When I was 14, we moved to Mexico. There, on Christmas Eve, she suffered a manic breakdown; I left within weeks to move in with my father and never returned to her home except for visits. I saw her first manic episode when I was 12, then again lived through them when I was 19, 25, 27 and beyond. She ended up in jails and hospitals all over the world, as she traveled alone and refused to stay on her medication.

For a long time, she wrote letters often and we spoke every week or so.

In 2003, a 4-inch tumor was pulled from her head and I asked the surgeon to “make her less of a bitch.” The words shocked me as they fell out of my mouth.

His answer shocked me even more. “Her tumor has made her aggressive for years, possibly decades,” he explained, thanks to its location in her brain. She was, for several blissful years afterward, loving, gentle and kind, the sort of mother I had longed for. (Here’s my magazine story about this experience, with a great pic of us when I was little.)

By the summer of 2010, when I flew out to see her on my annual visit, she had become unrecognizable to me, the amount she was by then drinking destroying what was left of her mental and physical health. I called my husband from the motel where I was staying and wept, in rage and frustration and despair, for 30 minutes.

When, if ever, would this shit stop?

The verb “to mother” implies nurture, care and concern. We automatically conflate the two, while “to father” often means simply to create a new life, not to stick around and take care of that child.

I’ve tried to be compassionate. I’ve tried to reach out, for decades. I’ve tried.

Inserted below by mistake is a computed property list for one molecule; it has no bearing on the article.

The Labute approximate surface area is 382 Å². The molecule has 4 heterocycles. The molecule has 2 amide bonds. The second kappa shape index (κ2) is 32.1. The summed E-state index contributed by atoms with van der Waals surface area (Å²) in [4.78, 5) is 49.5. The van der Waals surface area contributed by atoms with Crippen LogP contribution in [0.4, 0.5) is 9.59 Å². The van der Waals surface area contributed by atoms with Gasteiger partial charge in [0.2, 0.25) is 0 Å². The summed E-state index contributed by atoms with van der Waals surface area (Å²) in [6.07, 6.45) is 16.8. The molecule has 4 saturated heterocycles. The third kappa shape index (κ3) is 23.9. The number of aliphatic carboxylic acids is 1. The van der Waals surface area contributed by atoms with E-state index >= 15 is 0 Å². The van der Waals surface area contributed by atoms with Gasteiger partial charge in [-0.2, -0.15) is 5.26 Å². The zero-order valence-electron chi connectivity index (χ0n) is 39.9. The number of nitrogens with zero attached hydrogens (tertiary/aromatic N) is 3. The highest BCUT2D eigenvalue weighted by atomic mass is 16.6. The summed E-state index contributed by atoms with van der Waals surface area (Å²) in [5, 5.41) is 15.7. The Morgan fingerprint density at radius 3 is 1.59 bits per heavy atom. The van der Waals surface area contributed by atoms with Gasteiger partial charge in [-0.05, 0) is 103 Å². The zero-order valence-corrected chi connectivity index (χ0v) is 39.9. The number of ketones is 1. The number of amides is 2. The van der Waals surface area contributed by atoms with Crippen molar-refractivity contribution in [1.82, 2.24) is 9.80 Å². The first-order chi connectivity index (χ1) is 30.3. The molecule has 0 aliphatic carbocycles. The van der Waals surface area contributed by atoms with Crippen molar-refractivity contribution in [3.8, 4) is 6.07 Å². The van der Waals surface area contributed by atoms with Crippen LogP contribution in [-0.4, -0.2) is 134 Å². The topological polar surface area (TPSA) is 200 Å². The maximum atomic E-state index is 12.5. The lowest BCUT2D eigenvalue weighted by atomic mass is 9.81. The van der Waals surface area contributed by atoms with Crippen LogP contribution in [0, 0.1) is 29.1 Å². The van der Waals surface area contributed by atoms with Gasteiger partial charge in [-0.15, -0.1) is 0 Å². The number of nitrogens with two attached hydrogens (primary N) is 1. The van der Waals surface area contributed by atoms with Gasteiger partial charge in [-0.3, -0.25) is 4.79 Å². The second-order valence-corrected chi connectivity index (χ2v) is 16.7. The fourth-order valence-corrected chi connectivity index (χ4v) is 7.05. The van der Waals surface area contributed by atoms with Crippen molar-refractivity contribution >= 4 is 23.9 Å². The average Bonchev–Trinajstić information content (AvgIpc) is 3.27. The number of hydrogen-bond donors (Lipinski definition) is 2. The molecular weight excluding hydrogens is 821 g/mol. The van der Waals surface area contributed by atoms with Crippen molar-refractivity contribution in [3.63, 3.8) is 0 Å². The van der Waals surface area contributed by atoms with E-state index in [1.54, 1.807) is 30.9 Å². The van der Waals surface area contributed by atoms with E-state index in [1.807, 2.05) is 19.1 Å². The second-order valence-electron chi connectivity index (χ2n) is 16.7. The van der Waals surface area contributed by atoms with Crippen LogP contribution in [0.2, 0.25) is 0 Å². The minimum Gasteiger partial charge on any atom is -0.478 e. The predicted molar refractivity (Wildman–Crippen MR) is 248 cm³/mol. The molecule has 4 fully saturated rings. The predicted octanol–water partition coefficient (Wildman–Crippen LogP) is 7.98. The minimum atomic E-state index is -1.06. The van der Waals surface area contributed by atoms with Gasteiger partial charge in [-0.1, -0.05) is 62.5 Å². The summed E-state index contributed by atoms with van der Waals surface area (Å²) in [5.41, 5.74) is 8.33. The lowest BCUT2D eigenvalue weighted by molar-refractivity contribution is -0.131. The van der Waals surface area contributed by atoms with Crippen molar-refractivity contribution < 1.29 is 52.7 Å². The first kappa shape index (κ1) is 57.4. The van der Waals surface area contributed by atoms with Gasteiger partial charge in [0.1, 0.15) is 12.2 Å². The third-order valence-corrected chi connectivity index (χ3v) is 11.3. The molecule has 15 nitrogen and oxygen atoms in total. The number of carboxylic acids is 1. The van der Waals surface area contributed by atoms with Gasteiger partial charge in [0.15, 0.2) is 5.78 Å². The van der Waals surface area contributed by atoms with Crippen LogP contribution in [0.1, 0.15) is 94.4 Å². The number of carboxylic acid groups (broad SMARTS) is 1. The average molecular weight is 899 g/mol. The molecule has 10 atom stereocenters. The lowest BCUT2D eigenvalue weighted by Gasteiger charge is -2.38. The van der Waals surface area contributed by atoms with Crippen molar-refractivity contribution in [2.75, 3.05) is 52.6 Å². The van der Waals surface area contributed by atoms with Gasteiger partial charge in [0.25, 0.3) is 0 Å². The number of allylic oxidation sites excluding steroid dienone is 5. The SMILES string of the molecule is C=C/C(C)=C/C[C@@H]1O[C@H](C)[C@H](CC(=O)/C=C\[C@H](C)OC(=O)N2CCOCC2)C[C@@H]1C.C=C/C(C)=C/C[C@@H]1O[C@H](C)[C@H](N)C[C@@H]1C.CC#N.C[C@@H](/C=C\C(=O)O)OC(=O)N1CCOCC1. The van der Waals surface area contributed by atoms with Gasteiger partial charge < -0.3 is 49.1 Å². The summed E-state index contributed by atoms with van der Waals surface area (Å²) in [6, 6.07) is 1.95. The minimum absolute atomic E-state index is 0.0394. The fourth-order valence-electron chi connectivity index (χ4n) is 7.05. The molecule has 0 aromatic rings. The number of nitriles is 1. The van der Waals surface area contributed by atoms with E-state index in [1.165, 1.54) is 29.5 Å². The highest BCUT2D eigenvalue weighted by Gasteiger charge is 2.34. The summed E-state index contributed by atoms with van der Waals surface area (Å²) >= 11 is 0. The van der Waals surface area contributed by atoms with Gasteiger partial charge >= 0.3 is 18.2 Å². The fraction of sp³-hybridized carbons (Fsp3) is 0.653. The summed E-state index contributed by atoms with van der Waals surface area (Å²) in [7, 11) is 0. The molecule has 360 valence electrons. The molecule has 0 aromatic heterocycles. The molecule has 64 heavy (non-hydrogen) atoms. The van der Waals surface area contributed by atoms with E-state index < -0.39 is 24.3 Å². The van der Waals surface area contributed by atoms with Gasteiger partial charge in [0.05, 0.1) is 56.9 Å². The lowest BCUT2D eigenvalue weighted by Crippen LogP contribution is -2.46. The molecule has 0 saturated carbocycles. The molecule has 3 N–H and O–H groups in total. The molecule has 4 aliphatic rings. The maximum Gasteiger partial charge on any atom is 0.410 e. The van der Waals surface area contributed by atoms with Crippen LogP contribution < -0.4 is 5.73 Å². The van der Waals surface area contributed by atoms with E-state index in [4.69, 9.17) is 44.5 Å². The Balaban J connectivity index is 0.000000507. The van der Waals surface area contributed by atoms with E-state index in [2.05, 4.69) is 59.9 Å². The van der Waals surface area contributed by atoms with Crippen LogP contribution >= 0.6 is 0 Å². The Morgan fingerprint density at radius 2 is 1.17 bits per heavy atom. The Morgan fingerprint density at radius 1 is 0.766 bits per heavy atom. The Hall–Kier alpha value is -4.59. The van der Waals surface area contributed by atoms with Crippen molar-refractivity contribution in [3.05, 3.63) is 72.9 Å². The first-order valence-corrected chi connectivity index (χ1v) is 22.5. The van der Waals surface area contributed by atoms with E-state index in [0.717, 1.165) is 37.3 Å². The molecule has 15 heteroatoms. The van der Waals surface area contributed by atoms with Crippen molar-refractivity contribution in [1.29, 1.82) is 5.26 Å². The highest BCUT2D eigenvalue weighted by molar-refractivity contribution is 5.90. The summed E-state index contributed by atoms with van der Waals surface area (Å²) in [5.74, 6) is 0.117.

I’m done trying.

How’s your relationship with your Mom?

Happy Mother's Day! Fourteen Things My Mom Taught Me

Ambrotype of a mother with baby in a bonnet
Image by National Media Museum via Flickr

I haven’t lived with my Mom since I was 14 and, on a week’s notice, moved in with my Dad and his girlfriend.

So I missed out on some of the things Moms traditionally teach their daughters. Yet my Mom, explicitly and by example, has taught me a lot. She’s 75 and I’ll see her this summer — usually only every two years as we live so far away and money is forever tight for both of us.

It ain’t how to make an apple pie and choose a great mascara, but her lessons have served me well so far:

1) The safest choice is not necessarily the best or wisest, even if it’s by far the most popular. My mom traveled alone throughout Central and South America, a great-looking unattached woman, for years in her 40s. She lived in Lima, Peru for a while and I used to get imported to meet her for Christmas and vacations. Not your typical “Mom” behavior, but such adventures we had!

2) You can travel far and wide and for a long time if you’re willing to live low. She didn’t hesitate to eat sardines in her hotel room if it meant staying out on the road longer and having more fun. She didn’t need the false reassurance of a fancy hotel room or upscale neighborhood as she dressed carefully and modestly to avoid attracting undue attention to herself.